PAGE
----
Server response time also known as time to first byte (TTFB) is generally always high on WordPress websites that haven’t been optimised for performance.

In this tutorial we will show you how to improve your server response time that’s often flagged by Google’s Pageinsight tool with a few simple steps.

Results

  • Average WordPress Time to First Byte: 700ms
  • After Implementing changes from this tutorial: 10ms 

Step 1: Download & Install W3 Total Cache Plugin

To do this you will need to head over to your plugins section within your WordPress admin panel, as seen below.

Now search for ‘W3 Total Cache’ the first resulted, highlighted in red below is the plugin we need to install and activate.

Once activated, you should see ‘Performance’ appear within your admin panel on the left hand side. Hover of this and select ‘General Settings’ as shown below.

Within the W3 Total Cache General Settings page, you will find multiple modules, we require ‘Page Cache’ which should be the second module displayed.

Tick the enable box and leave method set to ‘Disk: Enhanced’, as seen below.

Select ‘Save Settings & Purge Caches’.

Congratulations, your server response time has now been fixed. Generally you should expect to see server response time drop from 400ms + to under 50ms.

Although your server response time has been fixed, it will only be fast as long as it’s cached. The default expiry times for cache is too low within W3 Total cache. In order to maximise our websites performance. We need to improve this.

Step 2: Increasing page cache expiry times

Within the Performance / W3 Total Cache navigation click on ‘Page Cache’.

Scroll down until you find ‘Garbage collection interval’ which sits within Advanced, highlighted below.

The default value is 3600 seconds which equates to 1 hour. This means every hour your cache will be purged. This will mean the next user/bot that visits your website will receive an uncached version of your website, resulting in a high server response time.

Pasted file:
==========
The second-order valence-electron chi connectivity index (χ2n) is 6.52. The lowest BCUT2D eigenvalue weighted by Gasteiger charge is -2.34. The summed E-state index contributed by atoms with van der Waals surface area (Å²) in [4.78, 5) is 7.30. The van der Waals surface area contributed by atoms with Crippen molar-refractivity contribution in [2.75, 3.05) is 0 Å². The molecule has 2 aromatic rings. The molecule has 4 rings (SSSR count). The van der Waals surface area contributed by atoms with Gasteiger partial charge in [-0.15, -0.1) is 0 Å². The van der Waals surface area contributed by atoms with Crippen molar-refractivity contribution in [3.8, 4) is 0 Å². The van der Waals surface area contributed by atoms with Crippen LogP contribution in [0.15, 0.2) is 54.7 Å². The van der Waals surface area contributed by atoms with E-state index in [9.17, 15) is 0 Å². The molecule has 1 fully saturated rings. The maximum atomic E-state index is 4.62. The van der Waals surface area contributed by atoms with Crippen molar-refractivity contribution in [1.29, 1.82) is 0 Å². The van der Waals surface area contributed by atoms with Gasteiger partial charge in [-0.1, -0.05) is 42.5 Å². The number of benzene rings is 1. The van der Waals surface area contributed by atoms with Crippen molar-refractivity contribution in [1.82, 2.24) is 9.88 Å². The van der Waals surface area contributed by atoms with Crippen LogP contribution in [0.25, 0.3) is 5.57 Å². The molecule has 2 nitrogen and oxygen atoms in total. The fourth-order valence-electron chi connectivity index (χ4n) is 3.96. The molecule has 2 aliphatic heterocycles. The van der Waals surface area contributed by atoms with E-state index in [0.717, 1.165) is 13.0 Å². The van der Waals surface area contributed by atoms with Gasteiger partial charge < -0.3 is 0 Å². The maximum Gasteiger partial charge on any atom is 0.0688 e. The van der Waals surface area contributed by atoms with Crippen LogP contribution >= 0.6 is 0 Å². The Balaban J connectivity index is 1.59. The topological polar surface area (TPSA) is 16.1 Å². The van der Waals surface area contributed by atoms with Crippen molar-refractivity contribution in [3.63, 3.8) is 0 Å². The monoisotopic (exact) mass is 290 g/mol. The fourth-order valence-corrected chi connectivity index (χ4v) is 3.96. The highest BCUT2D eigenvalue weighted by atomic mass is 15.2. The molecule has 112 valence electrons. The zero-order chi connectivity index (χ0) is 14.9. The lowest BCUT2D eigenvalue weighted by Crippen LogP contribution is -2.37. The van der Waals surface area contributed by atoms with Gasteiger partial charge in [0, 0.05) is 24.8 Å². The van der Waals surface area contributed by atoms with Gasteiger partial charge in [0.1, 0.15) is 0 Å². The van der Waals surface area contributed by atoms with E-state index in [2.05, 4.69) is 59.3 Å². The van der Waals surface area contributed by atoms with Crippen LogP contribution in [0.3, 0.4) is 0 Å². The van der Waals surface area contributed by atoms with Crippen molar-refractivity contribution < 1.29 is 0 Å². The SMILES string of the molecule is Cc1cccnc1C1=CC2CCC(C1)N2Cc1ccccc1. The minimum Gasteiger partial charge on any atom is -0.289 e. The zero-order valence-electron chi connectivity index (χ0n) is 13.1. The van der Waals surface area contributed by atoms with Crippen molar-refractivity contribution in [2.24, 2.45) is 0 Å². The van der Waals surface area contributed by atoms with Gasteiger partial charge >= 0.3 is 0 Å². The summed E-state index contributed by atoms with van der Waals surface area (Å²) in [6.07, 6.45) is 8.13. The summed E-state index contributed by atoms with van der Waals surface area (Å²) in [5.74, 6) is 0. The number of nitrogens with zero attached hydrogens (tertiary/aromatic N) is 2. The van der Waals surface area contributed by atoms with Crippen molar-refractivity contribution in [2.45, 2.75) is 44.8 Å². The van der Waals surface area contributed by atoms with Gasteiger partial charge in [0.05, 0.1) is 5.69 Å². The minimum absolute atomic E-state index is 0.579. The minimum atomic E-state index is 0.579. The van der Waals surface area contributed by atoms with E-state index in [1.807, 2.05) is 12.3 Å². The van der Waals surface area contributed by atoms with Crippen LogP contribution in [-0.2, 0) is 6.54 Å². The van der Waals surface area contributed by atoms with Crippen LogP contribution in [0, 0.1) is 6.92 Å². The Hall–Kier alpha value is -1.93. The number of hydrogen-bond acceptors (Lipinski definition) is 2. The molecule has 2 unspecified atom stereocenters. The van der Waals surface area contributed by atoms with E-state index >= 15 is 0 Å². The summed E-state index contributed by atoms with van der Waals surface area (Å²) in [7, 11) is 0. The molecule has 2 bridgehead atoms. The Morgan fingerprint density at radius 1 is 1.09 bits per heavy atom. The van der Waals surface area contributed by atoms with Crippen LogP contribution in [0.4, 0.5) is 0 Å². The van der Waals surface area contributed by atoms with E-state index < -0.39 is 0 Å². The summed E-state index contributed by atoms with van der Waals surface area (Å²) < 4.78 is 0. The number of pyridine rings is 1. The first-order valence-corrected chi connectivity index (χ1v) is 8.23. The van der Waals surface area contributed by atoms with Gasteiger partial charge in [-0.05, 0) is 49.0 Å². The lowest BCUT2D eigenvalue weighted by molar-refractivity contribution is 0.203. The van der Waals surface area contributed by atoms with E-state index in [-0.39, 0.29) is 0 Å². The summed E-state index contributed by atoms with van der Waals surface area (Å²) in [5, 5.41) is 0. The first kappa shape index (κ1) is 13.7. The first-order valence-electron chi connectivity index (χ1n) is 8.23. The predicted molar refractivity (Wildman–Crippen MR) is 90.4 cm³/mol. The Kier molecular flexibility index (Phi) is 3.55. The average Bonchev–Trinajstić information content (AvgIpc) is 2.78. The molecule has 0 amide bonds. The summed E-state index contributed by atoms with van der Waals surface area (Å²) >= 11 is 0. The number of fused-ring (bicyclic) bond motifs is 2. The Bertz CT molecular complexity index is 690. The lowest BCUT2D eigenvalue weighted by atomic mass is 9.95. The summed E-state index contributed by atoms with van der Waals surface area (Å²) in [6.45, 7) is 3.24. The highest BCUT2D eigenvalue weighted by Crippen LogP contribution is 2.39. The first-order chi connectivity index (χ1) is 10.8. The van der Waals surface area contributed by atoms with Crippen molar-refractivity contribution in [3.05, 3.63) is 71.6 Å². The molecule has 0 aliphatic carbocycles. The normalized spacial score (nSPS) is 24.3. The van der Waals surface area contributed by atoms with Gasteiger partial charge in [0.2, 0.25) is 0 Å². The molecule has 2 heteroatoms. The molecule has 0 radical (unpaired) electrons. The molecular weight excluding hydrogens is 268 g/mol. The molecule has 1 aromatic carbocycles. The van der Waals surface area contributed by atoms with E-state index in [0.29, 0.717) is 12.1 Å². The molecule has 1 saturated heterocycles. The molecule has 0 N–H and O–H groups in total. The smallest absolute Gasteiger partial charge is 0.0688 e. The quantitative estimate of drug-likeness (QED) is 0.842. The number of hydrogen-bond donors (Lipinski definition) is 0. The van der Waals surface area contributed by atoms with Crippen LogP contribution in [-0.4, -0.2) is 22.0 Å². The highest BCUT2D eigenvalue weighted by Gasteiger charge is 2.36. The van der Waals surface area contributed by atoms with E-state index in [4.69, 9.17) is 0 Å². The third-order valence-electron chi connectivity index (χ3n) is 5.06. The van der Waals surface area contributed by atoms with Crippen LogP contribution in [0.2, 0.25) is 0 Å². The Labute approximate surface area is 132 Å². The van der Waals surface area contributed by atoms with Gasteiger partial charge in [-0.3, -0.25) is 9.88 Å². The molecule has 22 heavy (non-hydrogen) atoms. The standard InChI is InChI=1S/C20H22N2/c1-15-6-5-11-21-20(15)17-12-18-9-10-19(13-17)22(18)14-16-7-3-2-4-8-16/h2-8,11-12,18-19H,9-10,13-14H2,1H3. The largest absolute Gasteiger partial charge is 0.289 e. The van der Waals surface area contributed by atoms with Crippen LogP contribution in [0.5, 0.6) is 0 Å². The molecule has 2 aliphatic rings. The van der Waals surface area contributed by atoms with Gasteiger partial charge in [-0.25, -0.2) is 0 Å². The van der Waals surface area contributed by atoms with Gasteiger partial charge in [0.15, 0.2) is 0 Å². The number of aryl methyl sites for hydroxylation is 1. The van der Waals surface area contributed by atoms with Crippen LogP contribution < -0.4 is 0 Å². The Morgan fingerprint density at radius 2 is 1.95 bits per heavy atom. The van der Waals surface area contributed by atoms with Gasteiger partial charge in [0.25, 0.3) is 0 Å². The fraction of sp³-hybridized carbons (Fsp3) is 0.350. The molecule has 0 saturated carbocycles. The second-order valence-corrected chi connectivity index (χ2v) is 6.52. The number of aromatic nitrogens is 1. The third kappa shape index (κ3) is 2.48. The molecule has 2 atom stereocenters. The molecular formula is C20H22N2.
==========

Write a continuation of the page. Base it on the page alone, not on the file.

Note: leaving the value set to default (3600) for low traffic websites could hinder SEO performance.

In order to prevent any users or bots such as Googlebot from seeing an uncached version of the website, we need to increase this to 24 hours which is 86400 seconds.

Step 3: Warming The Page Cache

In order for WordPress to automatically warm up the cache, we need to enable ‘Cache Preload’. What this does is crawl the website every X amount of time to ensure all pages have a cached version. If they don’t, it will generate one on the fly. This will result in stable server response times with minimal fluctuation.

In order to enable this, we must navigate to the ‘Page Cache’ page once again and this time we need to scroll down and find ‘Cache Preload’.

Tick both automatic and preload boxes as seen below. Within the Sitemap URL, enter your sitemap index file. If you do not have one, please see our Yoast SEO plugin article that covers how to create an XML sitemap.

Once you have entered your full Sitemap index URL. We need to tweak the ‘Update Interval’ and ‘Page per Interval’ settings.

It is important to stress that the numbers will vary depending on the size of the website and if you are on shared hosting or dedicated hosting. We have prepared some settings below that may help guide you in the right direction.

Shared Hosting

  • Under 100 articles
    • Pages per interval: 50
    • Update Interval: 3600 seconds
  • Under 200 articles
    • Pages per interval 100
    • Update Interval: 3600 seconds
  • Under 500 articles
    • Pages per interval: 250
    • Update Interval: 3600 seconds

Dedicated Hosting

  • Under 500 articles
    • Pages per interval: 500
    • Update Interval:3600 seconds
  • Under 5,000 articles
    • Pages per interval: 2,500
    • Update Interval: 3600 seconds
  • Over 5,000 articles
    • Pages per interval: 5,000
    • Update Interval: 3600 seconds

All the settings shown above will crawl X amount of pages ever hour (3600 seconds). This will ensure the entire website is fully cached, resulting in super fast and stable server response times (Time To First Byte).

 

 

 

 

 

LEAVE A REPLY

Please enter your comment!
Please enter your name here